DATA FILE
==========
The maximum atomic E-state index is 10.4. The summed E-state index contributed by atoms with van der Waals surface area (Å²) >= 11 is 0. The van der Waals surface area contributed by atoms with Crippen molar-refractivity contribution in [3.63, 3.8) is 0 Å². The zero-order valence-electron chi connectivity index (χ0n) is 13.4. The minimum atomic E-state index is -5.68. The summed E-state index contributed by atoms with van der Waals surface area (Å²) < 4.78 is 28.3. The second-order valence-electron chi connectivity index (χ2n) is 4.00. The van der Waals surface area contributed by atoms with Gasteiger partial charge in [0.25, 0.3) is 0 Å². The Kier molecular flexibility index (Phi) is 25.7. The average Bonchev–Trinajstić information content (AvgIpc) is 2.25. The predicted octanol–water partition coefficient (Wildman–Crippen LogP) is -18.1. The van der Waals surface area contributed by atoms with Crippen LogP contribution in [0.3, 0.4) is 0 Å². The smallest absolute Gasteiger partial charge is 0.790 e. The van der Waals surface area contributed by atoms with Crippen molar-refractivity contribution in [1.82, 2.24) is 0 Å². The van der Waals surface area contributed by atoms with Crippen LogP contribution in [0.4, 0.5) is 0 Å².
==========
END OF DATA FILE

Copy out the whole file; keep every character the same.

The maximum atomic E-state index is 10.4. The summed E-state index contributed by atoms with van der Waals surface area (Å²) >= 11 is 0. The van der Waals surface area contributed by atoms with Crippen molar-refractivity contribution in [3.63, 3.8) is 0 Å². The zero-order valence-electron chi connectivity index (χ0n) is 13.4. The minimum atomic E-state index is -5.68. The summed E-state index contributed by atoms with van der Waals surface area (Å²) < 4.78 is 28.3. The second-order valence-electron chi connectivity index (χ2n) is 4.00. The van der Waals surface area contributed by atoms with Gasteiger partial charge in [0.25, 0.3) is 0 Å². The Kier molecular flexibility index (Phi) is 25.7. The average Bonchev–Trinajstić information content (AvgIpc) is 2.25. The predicted octanol–water partition coefficient (Wildman–Crippen LogP) is -18.1. The van der Waals surface area contributed by atoms with Crippen LogP contribution in [0.3, 0.4) is 0 Å². The smallest absolute Gasteiger partial charge is 0.790 e. The van der Waals surface area contributed by atoms with Crippen molar-refractivity contribution in [1.82, 2.24) is 0 Å². The van der Waals surface area contributed by atoms with Crippen LogP contribution in [0.4, 0.5) is 0 Å².